A DEFENCELESS, five-year-old shar-pei dog, no more than 50cm tall, was brutally slain in a suburban backyard and discovered by a nine-year-old boy.
Family pet Maggie was left slumped in a pool of blood in Shiel Way in Hamersley, the result of an attack that has horrified the RSPCA.
Community has obtained a picture of the aftermath – a beloved family pet with two puncture wounds to her neck, a broken and stabbed rear leg, and huge chunks of fur missing from her torso.
It appears the killers used weapons to inflict the wounds, sometime between Saturday morning of March 10 and the afternoon of the following day.
RSPCA spokesman Tim Mayne confirmed the agency was investigating the incident and said those culpable faced stiff penalties.
“There is every indication that this is a horrible case of cruelty… a callous, deliberate act.”
Maggie’s previous owners, Janet and Martin Gillespie, are fly-in, fly-out workers at BHP’s nickel mine in Leinster. They work two weeks on, one week off and three months ago reluctantly decided to adopt out their beloved pet to friends so the dog could be better looked after.
New owners Scott and Lily Preston were away that weekend and had dropped the dog off at the home of Amanda Gillespie, the daughter of Janet and Martin.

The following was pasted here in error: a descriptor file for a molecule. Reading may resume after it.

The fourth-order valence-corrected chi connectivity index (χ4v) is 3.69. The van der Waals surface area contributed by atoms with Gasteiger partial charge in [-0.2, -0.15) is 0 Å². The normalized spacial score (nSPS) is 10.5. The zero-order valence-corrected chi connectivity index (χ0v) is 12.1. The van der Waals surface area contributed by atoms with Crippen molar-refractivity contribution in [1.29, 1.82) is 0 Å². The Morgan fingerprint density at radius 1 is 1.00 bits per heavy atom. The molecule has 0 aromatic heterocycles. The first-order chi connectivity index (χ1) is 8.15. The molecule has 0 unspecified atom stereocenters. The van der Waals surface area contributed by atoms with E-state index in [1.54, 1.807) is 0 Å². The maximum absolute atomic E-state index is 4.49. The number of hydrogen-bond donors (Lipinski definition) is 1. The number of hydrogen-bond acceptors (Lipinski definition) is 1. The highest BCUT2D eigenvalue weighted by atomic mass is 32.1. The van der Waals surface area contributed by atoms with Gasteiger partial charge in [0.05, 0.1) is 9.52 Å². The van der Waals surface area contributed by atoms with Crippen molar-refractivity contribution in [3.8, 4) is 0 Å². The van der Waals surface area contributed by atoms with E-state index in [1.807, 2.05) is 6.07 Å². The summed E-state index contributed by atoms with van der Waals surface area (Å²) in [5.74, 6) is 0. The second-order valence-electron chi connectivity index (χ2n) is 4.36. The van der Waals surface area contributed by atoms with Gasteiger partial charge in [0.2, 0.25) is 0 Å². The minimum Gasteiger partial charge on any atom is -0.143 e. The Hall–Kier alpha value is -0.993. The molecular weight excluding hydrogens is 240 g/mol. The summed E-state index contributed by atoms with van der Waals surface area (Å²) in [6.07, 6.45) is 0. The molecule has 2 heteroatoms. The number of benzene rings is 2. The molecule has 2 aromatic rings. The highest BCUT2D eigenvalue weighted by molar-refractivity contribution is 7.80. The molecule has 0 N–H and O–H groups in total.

Mr Preston said his young son Cameron made the chilling find when he went to pick up the dog on Sunday (March 11) about 5.30pm.
He said his son was “was a bit scarred” from the ordeal, but it had traumatised his wife Lily the most. So much so she was unable to go to work for two days.
Mr Preston said should the perpetrators be caught, they should be heavily fined, as well as named and shamed.
“The public should be made aware of who these animals are. There should be some sort of criminal charges.”
He said although Maggie had only been with them for a few months, she was a much-loved family member.
“We had her for a week on a trial basis and we fell in love with her,” he said.
A distraught Mrs Gillespie told the Stirling Times that she had concerns for what the offenders were capable of. “They’re ill; they need help,” she said.
“It’s too horrific… to inflict such cruelty on something so defenceless. What are they going to do next – hurt somebody? Is this how serial killers start off?”
“I pray that it was a quick death; that the puncture in her neck killed her (first),” Mrs Gillespie said.
The penalties under the Animal Welfare Act for such a crime are a fine of $50,000 and five years’ jail if convicted.
Anyone with information should contact Crime Stoppers on 1800 333 000 or the RSPCA on 1300 278 3589.